Corm had not had the sort of apprenticeship where his Master would’ve walked into the room and said, “Here, now: if you get good enough, one of these days, some murder of crows wearing outmoded overcoats and giving ’emselves ridiculous names will ask you to do something to change the basic nature of the Universe, and you should turns ’em down, because even if they’re nutters, even if they’re well-paying nutters, they’ll probably kill you at the end, and I didn’t waste all this educationality on creating a highly-trained corpse.”
Corm’s apprenticeship had consisted, much more specifically, on sparse explanations of various technical points—”Ye can’t pin a piece of Something to another piece of Something if you don’t grab ahold of the right places, you don’t use the right materials, and you don’t drive hard enough. Do any of those things, and you’ll just end up with something torn, broken, or failed, and there’s a good bit o’ chance it’ll be you, and you’ll deserve it, too.”
It was more the sort of, “‘ere’s a clout on the ‘ead to focus your attention, ‘ere’s a clout on the ‘ead to make you forget about the first one, and ‘ere’s a third clout purely for good luck, because I likes ya.”
It was all properly horrifying and probably terrible, and the fact that Corm grew up well-adjusted, focused, and very, very good at his chosen profession was probably in spite of the brutality of his training.
Corm wouldn’t have put it that way. Were he given to long flights of rhetorical fancy (which, at this time in his life, he was not), he would have pointed out that peg-hammering is neither an easy nor a safe profession. He might have suggested, if he were mindful of history or saw a need to back up what he did through academic theory (Corm had a healthy respect for academia; if you know a little about good metal, you know it happens neither by accident, nor by sheer physical skill; the wisest, brawniest smith in the world can’t turn bronze into iron by hitting it harder or more precisely. But Corm hit things correctly, to join and unjoin pieces of things intended to be used by hundreds or thousands of people; it’s not that he saw book-learning as without value, it’s that he measured every hour of book-learning against another hour considering the right angle at which to swing. And books seldom came out ahead, in that equation.)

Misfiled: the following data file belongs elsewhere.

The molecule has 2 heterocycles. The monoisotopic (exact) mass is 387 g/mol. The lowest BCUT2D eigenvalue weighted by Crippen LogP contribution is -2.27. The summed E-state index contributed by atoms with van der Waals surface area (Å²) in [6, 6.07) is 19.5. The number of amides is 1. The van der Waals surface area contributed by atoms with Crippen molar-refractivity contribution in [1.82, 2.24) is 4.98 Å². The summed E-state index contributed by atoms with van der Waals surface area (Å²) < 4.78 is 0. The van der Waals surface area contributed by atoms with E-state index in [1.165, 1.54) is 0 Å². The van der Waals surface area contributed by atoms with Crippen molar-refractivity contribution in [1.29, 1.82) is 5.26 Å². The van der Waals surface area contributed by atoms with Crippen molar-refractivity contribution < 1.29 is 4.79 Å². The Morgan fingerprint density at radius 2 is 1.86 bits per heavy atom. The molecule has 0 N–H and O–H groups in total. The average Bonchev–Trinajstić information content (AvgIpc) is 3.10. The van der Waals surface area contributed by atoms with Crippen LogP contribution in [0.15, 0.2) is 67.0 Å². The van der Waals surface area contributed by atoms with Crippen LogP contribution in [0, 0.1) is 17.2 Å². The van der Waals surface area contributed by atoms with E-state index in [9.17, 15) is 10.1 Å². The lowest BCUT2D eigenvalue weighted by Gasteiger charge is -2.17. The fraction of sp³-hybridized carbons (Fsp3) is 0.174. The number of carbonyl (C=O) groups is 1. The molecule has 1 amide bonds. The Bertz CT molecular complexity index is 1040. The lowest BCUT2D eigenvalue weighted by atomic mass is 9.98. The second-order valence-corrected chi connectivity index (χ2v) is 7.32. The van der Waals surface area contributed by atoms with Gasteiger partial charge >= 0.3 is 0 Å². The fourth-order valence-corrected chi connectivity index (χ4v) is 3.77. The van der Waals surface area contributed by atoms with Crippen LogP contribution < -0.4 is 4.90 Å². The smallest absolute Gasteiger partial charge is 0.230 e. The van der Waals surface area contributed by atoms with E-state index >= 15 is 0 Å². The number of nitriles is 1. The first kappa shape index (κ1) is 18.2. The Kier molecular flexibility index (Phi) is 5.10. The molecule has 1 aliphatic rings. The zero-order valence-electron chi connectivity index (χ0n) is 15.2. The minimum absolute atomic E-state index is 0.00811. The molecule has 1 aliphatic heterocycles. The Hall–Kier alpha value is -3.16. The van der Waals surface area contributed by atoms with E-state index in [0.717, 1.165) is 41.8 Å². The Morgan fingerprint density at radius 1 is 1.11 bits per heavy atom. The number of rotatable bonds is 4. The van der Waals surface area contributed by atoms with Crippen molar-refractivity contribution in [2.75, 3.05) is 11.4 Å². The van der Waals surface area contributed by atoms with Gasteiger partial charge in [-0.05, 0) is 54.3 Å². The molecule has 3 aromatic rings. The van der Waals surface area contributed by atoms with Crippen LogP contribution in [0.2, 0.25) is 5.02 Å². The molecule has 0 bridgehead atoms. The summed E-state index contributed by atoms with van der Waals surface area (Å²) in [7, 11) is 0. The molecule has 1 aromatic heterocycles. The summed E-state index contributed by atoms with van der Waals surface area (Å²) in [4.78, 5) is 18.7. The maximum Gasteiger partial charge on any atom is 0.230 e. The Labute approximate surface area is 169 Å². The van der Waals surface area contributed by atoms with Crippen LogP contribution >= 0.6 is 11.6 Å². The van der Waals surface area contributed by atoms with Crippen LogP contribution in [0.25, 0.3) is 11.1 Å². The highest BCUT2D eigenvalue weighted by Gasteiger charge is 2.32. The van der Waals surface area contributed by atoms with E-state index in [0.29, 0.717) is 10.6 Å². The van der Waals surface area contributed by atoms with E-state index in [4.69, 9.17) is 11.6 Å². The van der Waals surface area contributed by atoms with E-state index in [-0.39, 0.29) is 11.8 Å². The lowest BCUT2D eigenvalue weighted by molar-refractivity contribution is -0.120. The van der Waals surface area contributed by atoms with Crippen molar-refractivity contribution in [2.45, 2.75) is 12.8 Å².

It would be helpful to take from this a serious understanding of Corm, and thence, of the Forces (forgive us; they insist on being capitalized, and either English or an unreliable narrator insists we capitalize them as if they were Gods/Angels/far better than Gods) – that he resists/assists/doesn’t flippin’ bother with.
But this is Corm’s little piece of Zen (not, dear friends, to be mistaken with his Bushido:
If the Peg need be struck, strike the peg.
If you read metaphor in that, you’re right, but still damned. If you read it as a simple statement above, you share the same fate, but you have a moment more to smirk before being thrown into the hypothetical Pit.
These are the Tent-Pegs. Did you think you could fuck with them without consequence? You’ve lived too long behind screens, friend; you’ve not realized that a real screen, a technomagical screen, outmoded and outclassed and forgotten by all thinking peoples’, can reach straight through silicon and grab you by the throat.
And that’s where we’ll leave you. Breath, would you? Unless you’ve already bought the tome, in which case, it really matters a lot less to us, to be honest.
There’s more..if you really must read more. But recon you oughtn’t. I hear there’s good stuff about Muggle Wizards out there; what more do you need?